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Interplay | The Australian Ballet
Written by lloyd bradford (brad) syke   
Saturday, 08 November 2008 07:16
Interplay | The Australian BalletLeft - Robert Curran and Juliet Burnett in Semele. Photo - Jeff Busby

With a tap of her spritely baton, music director and chief conductor Nicolette Fraillon set the Australian Opera & Ballet Orchestra in sublime motion, as it traced-out Richard Mills' tinkling, cascading, sweet, romantic score, to accompany a balletic piece, in four, corresponding movements.

It had delicacy; a pleasing, vertical structure, with delicious denouement; Gershwinistic homage; and was beautifully realised.

Entitled Night Path, it was inspired by Mills' Symphony of Nocturnes; every bit as poetic and lyrical as its name suggests. Stephen Baynes has shown complete choreographic empathy, producing, through the media of superlative dancers (the likes of Madeleine Eastoe, Andrew Killian, Mat Donnelly, Laura Tong, Tristan Message, et al), elegant, linear, symmetrical setups, soft segues and a fluid, curvaceous sensuality noone, surely, could find anything less than mesmerising.

This is shimmering, modern ballet, at its finest, with a classical stamp: to my eye (indeed, to all my senses and humours), a very successful synthesis; the magic further enlivened by supremely imaginative, stylish set, costume & lighting design, by savants, Michael Pearce & John Buswell, respectively. The opening was a stunning trick of light, with Eastoe seemingly suspended, mid-air, like some freshly-risen goddess. And was that even a hint of Fosse I caught?

For mine, despite an outpouring of lavish plaudits from its first season, south of the border, Canadian choreo Matjash Mrozewski's Semele was rather more strident and even a little 'clunky'; whatever the case, I found it abrasive, unaided by its rather dark, heavy score, by Gerard Brophy. But who am I to question MM's work: his pedigree is impeccable, including works for both London's and Denmark's royal companies?

Though of an elegant, classical bent, Adam Gardnir's set & costume didn't reflect the ingenuity of Pearce's affinity for fabric, capable of inspiring mild hyperventilation. Brad Fields lighting was, however, effective and unobtrusive.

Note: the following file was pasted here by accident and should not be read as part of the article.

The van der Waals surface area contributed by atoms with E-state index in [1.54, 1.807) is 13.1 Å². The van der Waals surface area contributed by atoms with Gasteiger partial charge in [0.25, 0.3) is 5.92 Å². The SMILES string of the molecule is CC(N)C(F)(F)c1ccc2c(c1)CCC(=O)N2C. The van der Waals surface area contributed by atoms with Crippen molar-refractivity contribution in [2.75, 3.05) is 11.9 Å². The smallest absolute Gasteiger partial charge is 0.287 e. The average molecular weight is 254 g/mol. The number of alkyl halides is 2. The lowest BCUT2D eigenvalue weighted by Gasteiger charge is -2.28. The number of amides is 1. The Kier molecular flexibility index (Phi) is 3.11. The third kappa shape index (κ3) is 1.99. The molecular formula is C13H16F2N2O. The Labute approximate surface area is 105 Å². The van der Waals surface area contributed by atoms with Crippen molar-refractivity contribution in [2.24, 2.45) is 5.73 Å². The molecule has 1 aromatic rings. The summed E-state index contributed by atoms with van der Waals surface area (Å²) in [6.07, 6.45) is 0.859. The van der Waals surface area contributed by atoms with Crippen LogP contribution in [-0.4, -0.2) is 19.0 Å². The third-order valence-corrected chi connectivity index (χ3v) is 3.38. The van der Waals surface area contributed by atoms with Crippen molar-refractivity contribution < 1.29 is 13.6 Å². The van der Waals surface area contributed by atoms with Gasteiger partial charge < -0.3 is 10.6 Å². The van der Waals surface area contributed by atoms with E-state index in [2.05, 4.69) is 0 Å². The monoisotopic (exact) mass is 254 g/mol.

I'd like to give encouragement to Juliet Burnett, who, by dint of this piece, has taken her first steps, from coryphee to centre-stage, however. Indeed, save for one, tiny, almost imperceptible, questionable moment of confusion and disarray, if not near collision, all the dancers bodies complied with what was asked of them, without the slightest wavering.

The Possibility Space brought American dance diva, Nicolo Fonte, to the Opera Theatre's stage, but the possibilities weren't realised. Though Fields (again) effected some exciting reflected images, these outshone the actual performance, which was busy, overly complex and 'showy'. Plus, I hated the costumes and unrelenting, monochromatic sky-blue. And the fluorescence was, at first, offensive. Surprisingly, I can't say anything too much more complimentary about Ross Edwards' music, which, apparently, suggested this try-hard post-modernism: it was messy; clamourous; dischordant.

Is there a moral here? Yes. And it's not the first time I've stumbled into it, in the dance realm. While I applaud the openness of The Australian Ballet, in inviting acclaimed creative artists to extend its boundaries, the proof isn't in this pudding, on this occasion. Mills & Baynes' work is no bodice-ripper, but ripper, regardless; transcendent, in fact. It showcases the latter's consummate understanding of the workings of dance and dancer's physiques. With just the right collaborative sympathies, the pair have explored the nature of light & darkness with a complete, complementary, narrative cohesion, their clear aspiration, and given us a timeless, fairytale, audiovisual piece, to remember and treasure always.

To me, it seems the others lost the plot, caught-up in competitive frenzy, grasping for the shock of the new; which they've achieved, but not in a good way. I never thought I'd resort to jingoism, but, c'mon, Aussie, c'mon! Oi! Oi! Oi! I'm only too sorry that leaves Edwards & Brophy out in the cold. Not to mention numerous, otherwise laudable dancers, who, through no fault of their own, have suffered, as hapless, clay models, in the hands of maniacal sculptors.

The Australian Ballet

Sydney Opera House, with Australian Opera and Ballet Orchestra
6 - 25 November
Bookings: 02 9250 7777
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